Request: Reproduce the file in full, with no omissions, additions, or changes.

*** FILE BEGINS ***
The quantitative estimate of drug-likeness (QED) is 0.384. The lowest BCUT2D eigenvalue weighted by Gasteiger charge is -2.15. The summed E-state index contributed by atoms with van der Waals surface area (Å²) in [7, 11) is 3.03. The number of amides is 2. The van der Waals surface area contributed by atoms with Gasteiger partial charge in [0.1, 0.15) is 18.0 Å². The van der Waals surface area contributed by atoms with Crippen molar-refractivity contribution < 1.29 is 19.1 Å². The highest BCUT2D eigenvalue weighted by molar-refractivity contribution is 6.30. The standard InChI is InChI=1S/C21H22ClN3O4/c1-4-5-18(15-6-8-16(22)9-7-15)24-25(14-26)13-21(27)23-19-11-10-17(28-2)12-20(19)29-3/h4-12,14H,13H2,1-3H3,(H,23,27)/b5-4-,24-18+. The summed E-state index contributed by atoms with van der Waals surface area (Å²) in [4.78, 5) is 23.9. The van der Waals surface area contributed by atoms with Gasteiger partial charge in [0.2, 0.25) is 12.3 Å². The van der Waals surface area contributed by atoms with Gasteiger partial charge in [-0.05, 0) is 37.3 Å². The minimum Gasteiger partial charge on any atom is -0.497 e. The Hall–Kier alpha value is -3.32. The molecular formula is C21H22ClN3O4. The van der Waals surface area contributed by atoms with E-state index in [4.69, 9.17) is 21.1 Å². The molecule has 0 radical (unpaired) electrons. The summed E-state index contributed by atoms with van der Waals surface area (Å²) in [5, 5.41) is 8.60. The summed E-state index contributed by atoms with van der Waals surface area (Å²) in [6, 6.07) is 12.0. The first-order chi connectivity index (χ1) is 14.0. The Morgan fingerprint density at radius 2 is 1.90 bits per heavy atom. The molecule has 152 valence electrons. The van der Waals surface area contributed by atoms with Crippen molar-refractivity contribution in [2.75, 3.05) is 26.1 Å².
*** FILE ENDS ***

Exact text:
The quantitative estimate of drug-likeness (QED) is 0.384. The lowest BCUT2D eigenvalue weighted by Gasteiger charge is -2.15. The summed E-state index contributed by atoms with van der Waals surface area (Å²) in [7, 11) is 3.03. The number of amides is 2. The van der Waals surface area contributed by atoms with Gasteiger partial charge in [0.1, 0.15) is 18.0 Å². The van der Waals surface area contributed by atoms with Crippen molar-refractivity contribution < 1.29 is 19.1 Å². The highest BCUT2D eigenvalue weighted by molar-refractivity contribution is 6.30. The standard InChI is InChI=1S/C21H22ClN3O4/c1-4-5-18(15-6-8-16(22)9-7-15)24-25(14-26)13-21(27)23-19-11-10-17(28-2)12-20(19)29-3/h4-12,14H,13H2,1-3H3,(H,23,27)/b5-4-,24-18+. The summed E-state index contributed by atoms with van der Waals surface area (Å²) in [4.78, 5) is 23.9. The van der Waals surface area contributed by atoms with Gasteiger partial charge in [0.2, 0.25) is 12.3 Å². The van der Waals surface area contributed by atoms with Gasteiger partial charge in [-0.05, 0) is 37.3 Å². The minimum Gasteiger partial charge on any atom is -0.497 e. The Hall–Kier alpha value is -3.32. The molecular formula is C21H22ClN3O4. The van der Waals surface area contributed by atoms with E-state index in [4.69, 9.17) is 21.1 Å². The molecule has 0 radical (unpaired) electrons. The summed E-state index contributed by atoms with van der Waals surface area (Å²) in [5, 5.41) is 8.60. The summed E-state index contributed by atoms with van der Waals surface area (Å²) in [6, 6.07) is 12.0. The first-order chi connectivity index (χ1) is 14.0. The Morgan fingerprint density at radius 2 is 1.90 bits per heavy atom. The molecule has 152 valence electrons. The van der Waals surface area contributed by atoms with Crippen molar-refractivity contribution in [2.75, 3.05) is 26.1 Å².